Coculture of HuAECs-E4orf1-GFP enhanced ex vivo expansion of CB HSPCs while heightened the multilineage differentiation potential of HSPCs in vitro

To test the effect of HuAECs-E4orf1-GFP on the ex vivo expansion of HSPCs, the CD34+ hCB cells were cumulatively expanded with HuAECs-E4orf1-GFP, HuVECs-E4orf1-GFP, or without feeders under serum-free and minimal cytokine conditions that incorporated rhSCF, rhTPO, and rhFlt3 as growth factors. The feeder cells used for coculture system were all within 6–10 passages. As a result, the CD34+ hCB cells cocultured with HuAECs-E4orf1-GFP resulted in significant augmentation of total nucleated cells (TNCs) and CD34+ cells than cytokines alone culture or HuVECs-E4orf1-GFP coculture (Fig. 3a–c). Moreover, the number of CD34+CD38 cells and more primitive CD34+CD38CD90+ cells in expanded cells cocultured with HuAECs-E4orf1-GFP increased 527.2 ± 96.3 and 2603.4 ± 283.2-folds within 2 weeks, which was 6.6 ± 2.5 and 3.3 ± 0.8 times of the cytokines alone group, 1.9 ± 0.5 and 1.8 ± 0.3 times of the HuVECs-E4orf1-GFP group (Fig. 3d, e). To assess the in vitro capability of multilineage differentiation in expanded CD34+ hCB cells, CFU assay was performed. Compared with the other two groups, HuAECs-E4orf1-GFP coculture significantly increased numbers of CFU, demonstrating that the colony-forming potential of HSPCs was heightened in vitro in this condition (Fig. 3f, g).

Fig. 3

CD34+ hCB cells cocultured with HuAECs-E4orf1-GFP resulted in a significant expansion of HSPCs while heightened in vitro multilineage differentiation potential. a The cumulative curve of TNCs during the expansion. b TNC expansion. c Total CD34+ hematopoietic cell expansion. d Representative scatter plots of CD34+CD38CD90+ cell expansion. e The number of CD34+CD38 cells (left panel) and CD34+CD38CD90+ cells (right panel) significantly increased in the HuAECs-E4orf1-GFP group at day 14. f CFU numbers of amplified CD34+ hCB cells in different groups after 14-day expansion. g CFU (CFU-E, BFU-E, CFU-GM, CFU-M, and CFU-G) morphology (above panel, scale bar: 500 μm) and Giemsa’s staining for cytospin samples of CFUs (bottom panel, scale bar: 100 μm). *P < 0.05, **P < 0.01, ***P < 0.001; n = 8. Three HuAECs-E4orf1-GFP and HuVECs-E4orf1-GFP cell lines were established and all of them have stable and consistent effects on ex vivo expansion of HSPCs

Expanded cells maintained repopulating activity in NSG mice in vivo

In order to examine the hematopoietic reconstitution capacity in vivo, 1,000,000 progeny of ex vivo expanded CD34+ hCB cells from HuAECs-E4orf1-GFP coculture, HuVECs-E4orf1-GFP coculture or cytokine alone culture were transplanted into sublethally irradiated (2.5 Gy) NSG mice (Fig. 4a). Control mice were injected with PBS. Chimerism ratios were determined by flow cytometric analysis as the percentage of human CD45+ cells in PB, BM, and the spleen of NSG mice. Mice with more than 0.1% human cells were considered positive. We observed that the HuAECs-E4orf1-GFP-expanded group resulted in higher engraftment of human CD45+ cells than the HuVECs-E4orf1-GFP coculture or cytokine alone culture in PB after 4 weeks (frequency of engraftment, 4/8), 8 weeks (frequency of engraftment, 8/8), or 16 weeks (frequency of engraftment, 8/8) transplantation (Supplementary Fig. 4B). Furthermore, cocultured CD34+ hCB cells with HuAECs-E4orf1-GFP more efficiently engrafted human CD45+ cells at 16 weeks in mouse’s spleen and BM after transplantation than that in CD34+ hCB cells expanded with HuVECs-E4orf1-GFP or cytokines alone (Fig. 4b, c). These results show that HuAECs-E4orf1-GFP support the expansion of CD34+ hCB cells which are capable of maintaining the long-term repopulating ability of NSG mice, while multilineage hematopoietic engraftment was also observed after 16-week transplantation (Supplementary Fig. 4A).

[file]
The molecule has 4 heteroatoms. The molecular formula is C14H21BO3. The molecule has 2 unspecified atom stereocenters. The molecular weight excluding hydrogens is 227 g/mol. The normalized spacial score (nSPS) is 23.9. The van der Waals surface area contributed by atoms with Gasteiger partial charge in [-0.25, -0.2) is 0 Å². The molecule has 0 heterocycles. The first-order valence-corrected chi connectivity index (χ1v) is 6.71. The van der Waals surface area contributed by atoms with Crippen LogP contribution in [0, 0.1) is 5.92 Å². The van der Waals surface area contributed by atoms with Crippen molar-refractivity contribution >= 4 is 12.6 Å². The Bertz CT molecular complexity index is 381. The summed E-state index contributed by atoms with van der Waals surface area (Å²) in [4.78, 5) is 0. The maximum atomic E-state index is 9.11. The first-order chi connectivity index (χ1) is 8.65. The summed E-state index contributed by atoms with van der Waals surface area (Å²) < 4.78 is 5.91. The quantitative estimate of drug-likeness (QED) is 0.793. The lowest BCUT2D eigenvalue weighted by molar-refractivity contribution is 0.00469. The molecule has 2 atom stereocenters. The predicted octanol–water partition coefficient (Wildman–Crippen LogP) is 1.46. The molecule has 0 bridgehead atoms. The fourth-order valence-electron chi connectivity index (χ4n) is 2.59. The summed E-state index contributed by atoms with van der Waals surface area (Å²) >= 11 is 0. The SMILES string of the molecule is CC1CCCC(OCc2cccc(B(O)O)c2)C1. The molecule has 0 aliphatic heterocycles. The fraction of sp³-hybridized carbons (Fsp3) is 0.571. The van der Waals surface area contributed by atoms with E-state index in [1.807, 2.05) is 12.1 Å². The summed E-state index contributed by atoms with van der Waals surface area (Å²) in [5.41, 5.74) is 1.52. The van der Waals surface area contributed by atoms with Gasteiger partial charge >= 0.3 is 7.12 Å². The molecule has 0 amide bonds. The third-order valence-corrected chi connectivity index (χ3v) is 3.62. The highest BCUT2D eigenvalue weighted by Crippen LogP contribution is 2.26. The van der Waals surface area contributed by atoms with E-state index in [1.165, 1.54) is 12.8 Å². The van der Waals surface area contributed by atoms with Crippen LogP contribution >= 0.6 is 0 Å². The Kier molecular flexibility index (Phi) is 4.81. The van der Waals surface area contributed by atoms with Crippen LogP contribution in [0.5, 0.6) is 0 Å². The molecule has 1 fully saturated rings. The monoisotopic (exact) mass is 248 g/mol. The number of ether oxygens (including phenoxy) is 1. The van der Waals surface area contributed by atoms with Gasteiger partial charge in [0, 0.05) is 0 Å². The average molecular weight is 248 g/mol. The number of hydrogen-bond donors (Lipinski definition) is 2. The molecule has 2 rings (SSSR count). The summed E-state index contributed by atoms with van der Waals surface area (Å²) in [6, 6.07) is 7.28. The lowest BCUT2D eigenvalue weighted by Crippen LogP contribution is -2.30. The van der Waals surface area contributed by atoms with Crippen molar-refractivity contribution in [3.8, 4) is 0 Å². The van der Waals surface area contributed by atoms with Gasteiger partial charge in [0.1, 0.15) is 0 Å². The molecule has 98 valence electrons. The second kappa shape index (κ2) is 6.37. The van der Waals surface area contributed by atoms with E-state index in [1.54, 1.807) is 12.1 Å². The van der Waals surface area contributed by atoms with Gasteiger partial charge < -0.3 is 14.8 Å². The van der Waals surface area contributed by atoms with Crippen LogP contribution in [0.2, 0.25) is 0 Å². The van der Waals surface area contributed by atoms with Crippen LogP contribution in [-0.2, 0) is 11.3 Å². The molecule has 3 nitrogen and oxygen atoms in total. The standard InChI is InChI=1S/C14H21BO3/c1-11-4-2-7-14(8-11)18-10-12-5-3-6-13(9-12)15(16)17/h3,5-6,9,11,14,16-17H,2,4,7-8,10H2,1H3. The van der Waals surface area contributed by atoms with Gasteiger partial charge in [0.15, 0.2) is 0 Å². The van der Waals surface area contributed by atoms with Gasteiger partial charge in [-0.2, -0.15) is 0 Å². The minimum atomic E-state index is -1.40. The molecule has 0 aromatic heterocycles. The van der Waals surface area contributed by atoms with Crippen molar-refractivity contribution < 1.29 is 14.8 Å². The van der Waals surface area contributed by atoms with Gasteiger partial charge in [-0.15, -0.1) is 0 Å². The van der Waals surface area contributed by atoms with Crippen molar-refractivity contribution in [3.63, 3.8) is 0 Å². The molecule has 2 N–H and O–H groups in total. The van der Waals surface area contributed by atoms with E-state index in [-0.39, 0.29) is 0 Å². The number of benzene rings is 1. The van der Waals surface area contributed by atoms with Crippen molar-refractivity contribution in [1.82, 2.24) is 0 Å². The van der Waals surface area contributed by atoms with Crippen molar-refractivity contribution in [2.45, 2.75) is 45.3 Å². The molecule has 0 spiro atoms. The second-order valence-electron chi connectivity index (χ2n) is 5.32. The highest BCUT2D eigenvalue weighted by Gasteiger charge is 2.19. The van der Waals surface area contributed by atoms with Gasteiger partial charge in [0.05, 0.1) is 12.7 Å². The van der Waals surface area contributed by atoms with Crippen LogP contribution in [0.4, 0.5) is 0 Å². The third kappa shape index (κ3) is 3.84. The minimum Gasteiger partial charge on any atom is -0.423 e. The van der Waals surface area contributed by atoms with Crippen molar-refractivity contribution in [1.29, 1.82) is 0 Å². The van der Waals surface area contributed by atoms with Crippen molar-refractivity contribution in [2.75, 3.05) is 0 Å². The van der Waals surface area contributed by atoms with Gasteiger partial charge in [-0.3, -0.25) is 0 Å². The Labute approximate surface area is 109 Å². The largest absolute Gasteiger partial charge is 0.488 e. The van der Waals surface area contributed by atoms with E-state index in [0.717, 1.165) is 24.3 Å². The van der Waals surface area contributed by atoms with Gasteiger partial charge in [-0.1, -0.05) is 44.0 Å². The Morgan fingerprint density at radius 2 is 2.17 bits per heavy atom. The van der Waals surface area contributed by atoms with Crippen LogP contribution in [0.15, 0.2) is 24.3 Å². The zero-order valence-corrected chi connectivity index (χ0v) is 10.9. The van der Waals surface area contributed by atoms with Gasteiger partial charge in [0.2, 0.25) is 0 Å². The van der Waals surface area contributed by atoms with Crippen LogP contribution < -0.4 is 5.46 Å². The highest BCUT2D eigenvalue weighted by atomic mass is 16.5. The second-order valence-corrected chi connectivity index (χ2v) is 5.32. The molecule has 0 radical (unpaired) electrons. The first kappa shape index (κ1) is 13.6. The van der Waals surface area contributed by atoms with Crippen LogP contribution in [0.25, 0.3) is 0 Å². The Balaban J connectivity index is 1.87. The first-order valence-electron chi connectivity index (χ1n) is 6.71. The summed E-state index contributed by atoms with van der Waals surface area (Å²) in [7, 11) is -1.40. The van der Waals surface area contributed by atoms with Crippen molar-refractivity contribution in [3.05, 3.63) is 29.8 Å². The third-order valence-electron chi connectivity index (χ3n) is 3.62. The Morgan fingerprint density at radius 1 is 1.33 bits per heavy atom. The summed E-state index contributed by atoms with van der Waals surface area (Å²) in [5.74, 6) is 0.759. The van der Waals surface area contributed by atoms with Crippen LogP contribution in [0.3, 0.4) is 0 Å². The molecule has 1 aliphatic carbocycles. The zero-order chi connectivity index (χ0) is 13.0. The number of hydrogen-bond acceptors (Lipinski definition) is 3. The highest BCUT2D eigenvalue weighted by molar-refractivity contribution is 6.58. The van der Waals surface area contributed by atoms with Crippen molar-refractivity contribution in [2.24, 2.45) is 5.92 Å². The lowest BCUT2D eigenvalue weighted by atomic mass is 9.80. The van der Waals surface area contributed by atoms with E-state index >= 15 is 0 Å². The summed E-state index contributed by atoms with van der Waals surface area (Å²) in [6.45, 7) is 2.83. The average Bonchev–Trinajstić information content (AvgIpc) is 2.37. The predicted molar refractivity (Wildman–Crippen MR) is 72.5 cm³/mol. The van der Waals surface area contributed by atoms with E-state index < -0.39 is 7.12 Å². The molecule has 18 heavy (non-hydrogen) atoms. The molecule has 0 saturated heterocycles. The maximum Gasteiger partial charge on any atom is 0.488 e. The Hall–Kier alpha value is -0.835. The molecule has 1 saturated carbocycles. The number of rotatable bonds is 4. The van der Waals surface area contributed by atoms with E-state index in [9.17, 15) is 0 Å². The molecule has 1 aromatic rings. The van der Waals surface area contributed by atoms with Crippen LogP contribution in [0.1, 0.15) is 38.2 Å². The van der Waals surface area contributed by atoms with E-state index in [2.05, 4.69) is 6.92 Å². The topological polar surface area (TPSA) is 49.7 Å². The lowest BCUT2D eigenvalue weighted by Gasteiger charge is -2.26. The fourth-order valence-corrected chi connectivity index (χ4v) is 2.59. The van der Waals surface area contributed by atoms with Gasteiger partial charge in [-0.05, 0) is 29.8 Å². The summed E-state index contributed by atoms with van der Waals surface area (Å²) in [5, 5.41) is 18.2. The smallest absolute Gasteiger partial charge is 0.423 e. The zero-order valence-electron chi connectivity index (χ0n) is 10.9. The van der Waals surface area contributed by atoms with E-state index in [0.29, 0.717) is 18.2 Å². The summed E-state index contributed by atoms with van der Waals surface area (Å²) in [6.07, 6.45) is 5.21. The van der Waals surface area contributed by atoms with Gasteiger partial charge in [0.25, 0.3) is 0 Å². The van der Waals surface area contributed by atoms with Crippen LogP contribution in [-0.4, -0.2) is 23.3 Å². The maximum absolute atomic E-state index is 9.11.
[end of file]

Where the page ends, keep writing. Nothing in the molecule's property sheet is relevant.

Fig. 4

CD34+ hCB cells cocultured with HuAECs-E4orf1-GFP have repopulating capability in vivo. a Schematic illustration of the protocol for in vivo transplantation. NSG mice were transplanted with 1,000,000 cells from each culture after sublethally irradiation. b Representative scatter plots of human CD45+ hematopoietic cell engraftment in mouse’s spleen after 16-week transplantation (left panel). Chimerism of engrafted human CD45+ hematopoietic cells in mouse’s spleen after 16-week transplantation (right panel). c Representative scatter plots of human CD45+ hematopoietic cell engraftment in mouse’s BM after 16-week transplantation (left panel). Chimerism of engrafted human CD45+ hematopoietic cells in mouse’s BM after 16-week transplantation (right panel). Formula: chimerism (%) = [%hCD45+/(%hCD45++%mCD45+)]. *P < 0.05, **P < 0.01; n = 8

Role of Notch signaling pathway in HSPC expansion

DLL4 plays a critical role in activating the Notch pathway associated with proliferation and maturation of HSCs [32]. Interestingly, HuAECs-E4orf1-GFP express high levels of DLL4 compared to HuVECs-E4orf1-GFP. In view of this, we speculated that HuAECs-E4orf1-GFP might support ex vivo HSPC expansion through Notch signaling activation. For further verification, a specific Notch signaling inhibitor (CpE) was used in our expansion system and the results showed that the growth-promoting activity of HuAECs-E4orf1-GFP on the expanded CD34+ hCB cells was obviously hampered, reflected in TNCs, CD34+, CD34+CD38, CD34+CD38CD90+ cell, and even CFU numbers (Fig. 5a). Next, we further analyzed whether the reduced expression of DLL4 in HuAECs-E4orf1-GFP would affect HSPC expansion in coculture system. Simultaneously, an DLL4 knockdown coculture system was utilized to investigate the precise effects of DLL4 in HuAECs-E4orf1-GFP. HuAECs-E4orf1 were stably transfected with shDLL4 and negative control shRNA (Fig. 5b). qRT-PCR confirmed that DLL4 expression was effectively inhibited in HuAECs-E4orf1-shDLL4 (Fig. 5c). In this experiment, the suppression of cell proliferation and CFU formation was significantly greater in HuAECs-E4orf1-shDLL4 coculture (Fig. 5d). Consistently, the CD34+ hCB cells amplified on HuAECs-E4orf1-GFP exhibited a higher level of Notch ligands, receptors, and target gene (GATA2, HES1, and RUNX1) transcription than cells with cytokines alone or HuVECs-E4orf1-GFP coculture on the 14th day of amplification (Supplementary Fig. 3C, D).